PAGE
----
Obama’s re-election is a necessary step toward achieving our own goals. Without it, we will be set back for years, possibly decades. Our best strategy for the long term is to embrace Obama’s campaign while we simultaneously try to marry as much of it as possible to a progressive agenda. We can educate other Obama supporters about the need for progressive reform, and we can influence those running Obama’s campaign to incorporate progressive goals into their agenda. It’s a bit of cooptation, so often used against us, instead of confrontation, which we have so often used against others.

In 2008, many of us postponed demands for specific progressive solutions like single-payer or immediate withdrawal from Afghanistan to serve the greater good of purging the White House of Republican politicians. From a strategic standpoint, we were right to do that. This time around, we can make our participation contingent upon a far more forceful presentation of our politics, provided we remain under the Occupy umbrella and constantly frame our activism as being on behalf of the 99 percent.

But we have to keep in mind that this is a political campaign. We cannot win any genuine progressive reforms between now and November. Attacks on Obama for being insufficiently progressive will not further our agenda; they will retard it. We can use this campaign season, and the added clout we have because of the Occupy movement, to inject progressive values and objectives deeper into the national consciousness. If we succeed and Obama wins, we will then have an easier time shifting the political debate to the left so that the voters, the media, the Congress, and the administration will be more open to progressive solutions.

This approach will not work if there is ambivalence about Obama’s re-election. As a result, I feel compelled to address more directly the disappointment and even hostility that some friends on the left have come to feel. I do not do this as an apologist for the administration. I agree that Obama appointed the wrong people to manage the economic recovery and that he has failed to use the bully pulpit to educate voters about the underlying causes of our problems.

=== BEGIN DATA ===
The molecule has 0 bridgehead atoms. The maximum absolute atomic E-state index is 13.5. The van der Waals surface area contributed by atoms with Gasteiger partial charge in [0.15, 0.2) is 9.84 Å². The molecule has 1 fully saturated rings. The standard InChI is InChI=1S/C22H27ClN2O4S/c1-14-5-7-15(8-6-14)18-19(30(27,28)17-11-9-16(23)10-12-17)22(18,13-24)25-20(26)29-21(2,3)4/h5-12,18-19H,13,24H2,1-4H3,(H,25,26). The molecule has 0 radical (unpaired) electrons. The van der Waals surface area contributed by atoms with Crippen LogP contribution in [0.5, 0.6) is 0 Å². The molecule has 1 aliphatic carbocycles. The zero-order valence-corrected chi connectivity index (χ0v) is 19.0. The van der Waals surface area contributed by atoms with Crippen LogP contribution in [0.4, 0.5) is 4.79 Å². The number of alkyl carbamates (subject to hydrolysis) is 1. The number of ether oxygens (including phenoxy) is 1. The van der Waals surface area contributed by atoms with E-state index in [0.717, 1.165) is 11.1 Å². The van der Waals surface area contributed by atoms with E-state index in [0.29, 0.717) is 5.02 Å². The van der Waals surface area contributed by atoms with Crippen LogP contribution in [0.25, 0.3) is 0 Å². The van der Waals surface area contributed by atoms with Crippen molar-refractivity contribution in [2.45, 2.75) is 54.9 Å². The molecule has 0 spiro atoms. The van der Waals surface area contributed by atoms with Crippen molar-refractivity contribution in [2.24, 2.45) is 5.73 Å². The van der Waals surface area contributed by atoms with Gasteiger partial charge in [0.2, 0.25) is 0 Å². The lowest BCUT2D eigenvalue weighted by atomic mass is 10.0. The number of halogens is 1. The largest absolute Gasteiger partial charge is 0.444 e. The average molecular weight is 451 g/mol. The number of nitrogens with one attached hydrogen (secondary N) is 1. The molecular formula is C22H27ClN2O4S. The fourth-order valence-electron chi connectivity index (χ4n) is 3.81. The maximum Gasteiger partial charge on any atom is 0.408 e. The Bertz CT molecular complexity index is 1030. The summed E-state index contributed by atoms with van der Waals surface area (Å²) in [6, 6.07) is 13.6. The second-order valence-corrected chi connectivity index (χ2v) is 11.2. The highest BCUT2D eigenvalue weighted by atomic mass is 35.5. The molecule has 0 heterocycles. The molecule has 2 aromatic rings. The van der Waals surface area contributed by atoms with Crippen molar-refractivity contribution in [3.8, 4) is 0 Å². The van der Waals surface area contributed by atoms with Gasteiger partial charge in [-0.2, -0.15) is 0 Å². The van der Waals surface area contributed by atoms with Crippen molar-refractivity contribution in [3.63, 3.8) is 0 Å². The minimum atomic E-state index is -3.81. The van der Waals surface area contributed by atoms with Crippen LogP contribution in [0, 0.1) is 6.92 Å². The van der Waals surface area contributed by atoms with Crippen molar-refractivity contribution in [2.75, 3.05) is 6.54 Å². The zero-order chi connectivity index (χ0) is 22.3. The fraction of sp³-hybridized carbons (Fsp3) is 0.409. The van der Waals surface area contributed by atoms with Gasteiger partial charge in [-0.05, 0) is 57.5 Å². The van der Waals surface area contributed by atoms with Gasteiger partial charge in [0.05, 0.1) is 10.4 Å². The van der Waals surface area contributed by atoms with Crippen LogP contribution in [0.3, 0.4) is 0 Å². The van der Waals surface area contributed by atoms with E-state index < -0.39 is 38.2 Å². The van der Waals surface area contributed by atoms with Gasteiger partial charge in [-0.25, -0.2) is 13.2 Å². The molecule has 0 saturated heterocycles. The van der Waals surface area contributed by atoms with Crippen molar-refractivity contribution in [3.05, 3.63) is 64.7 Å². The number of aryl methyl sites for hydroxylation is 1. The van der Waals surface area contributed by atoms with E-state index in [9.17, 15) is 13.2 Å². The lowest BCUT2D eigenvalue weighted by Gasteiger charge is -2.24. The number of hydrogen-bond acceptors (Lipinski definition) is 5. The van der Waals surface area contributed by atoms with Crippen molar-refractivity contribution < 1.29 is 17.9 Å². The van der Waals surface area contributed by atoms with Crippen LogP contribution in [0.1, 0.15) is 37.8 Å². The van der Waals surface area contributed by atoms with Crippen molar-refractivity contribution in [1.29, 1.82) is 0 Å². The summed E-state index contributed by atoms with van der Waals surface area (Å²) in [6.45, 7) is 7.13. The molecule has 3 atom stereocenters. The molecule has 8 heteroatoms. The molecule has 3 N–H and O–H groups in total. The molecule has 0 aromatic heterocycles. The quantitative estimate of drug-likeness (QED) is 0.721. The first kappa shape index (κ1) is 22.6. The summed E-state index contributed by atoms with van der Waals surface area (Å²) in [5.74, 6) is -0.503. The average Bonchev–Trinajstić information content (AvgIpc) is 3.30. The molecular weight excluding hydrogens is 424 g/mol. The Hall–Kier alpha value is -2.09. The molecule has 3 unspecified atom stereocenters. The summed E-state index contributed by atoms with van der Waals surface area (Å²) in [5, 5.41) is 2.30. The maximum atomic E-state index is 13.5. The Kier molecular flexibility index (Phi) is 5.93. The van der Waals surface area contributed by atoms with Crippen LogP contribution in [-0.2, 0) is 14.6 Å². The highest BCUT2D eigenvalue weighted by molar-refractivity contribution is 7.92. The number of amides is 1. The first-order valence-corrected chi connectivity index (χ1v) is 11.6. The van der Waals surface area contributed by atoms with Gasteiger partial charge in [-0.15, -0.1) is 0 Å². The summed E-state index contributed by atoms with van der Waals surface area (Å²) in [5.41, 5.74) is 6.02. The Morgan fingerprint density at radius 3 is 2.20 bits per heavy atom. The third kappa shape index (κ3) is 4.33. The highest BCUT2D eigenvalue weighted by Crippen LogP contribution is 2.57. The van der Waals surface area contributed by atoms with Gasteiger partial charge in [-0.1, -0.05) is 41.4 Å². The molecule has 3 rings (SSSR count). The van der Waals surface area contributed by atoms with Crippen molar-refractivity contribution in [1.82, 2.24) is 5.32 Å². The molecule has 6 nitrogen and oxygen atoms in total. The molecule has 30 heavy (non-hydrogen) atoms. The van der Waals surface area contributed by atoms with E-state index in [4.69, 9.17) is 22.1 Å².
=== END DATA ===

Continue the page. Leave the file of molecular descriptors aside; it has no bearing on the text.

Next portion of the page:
Nonetheless, I know that presidents cannot enact progressive reform by fiat. They must govern from the middle, the inevitable result of a two-party system that holds elections at preset intervals. Such elections can only be mere oscillations between center-right and center-left governments, as all candidates must strive to capture the moderate middle that determines electoral outcomes. It is simply naïve to think that any president can govern from the left under current conditions.

Furthermore, it is not correct, as some argue, that progressives elected Obama. Actually, moderates did that. Progressives turned out in large numbers, but Obama’s victories in Florida and Ohio were what put him over the top, and while progressives do reside in those states, far more Democrats there tilt conservative. Three other unexpected victories in Indiana, North Carolina and Virginia put the icing on the cake, but they can hardly be attributed to progressives.

In most presidential elections, about 10 percent of the voters remain undecided in early October. Imagine how disconnected, unsophisticated, and apolitical these undecided voters must be! They’ve been bombarded by advertising and media coverage, but can’t make up their minds. Yet if you are running a campaign, these are the voters you care about most, because they will decide the election. Like it or not, they are your most important constituency — and they are not progressives.

Nor is it correct, in my view, that if Obama had forcefully advocated for progressive reforms — for example by pushing for single-payer insurance — he could have moved the country to the left. I managed a California ballot initiative to create a single-payer system in 1994. We started with over 70 percent support. After the big money propaganda onslaught from the health insurance industry, we got 27 percent on Election Day. Hillary Clinton had a similar experience when her healthcare reform went down in flames and led to the rise of Newt Gingrich. If Obama had stepped out on single-payer, he might have been slapped down hard, sapping his political capital on other fronts. It was a judgment call, and he was probably in a better position to make it than any of us.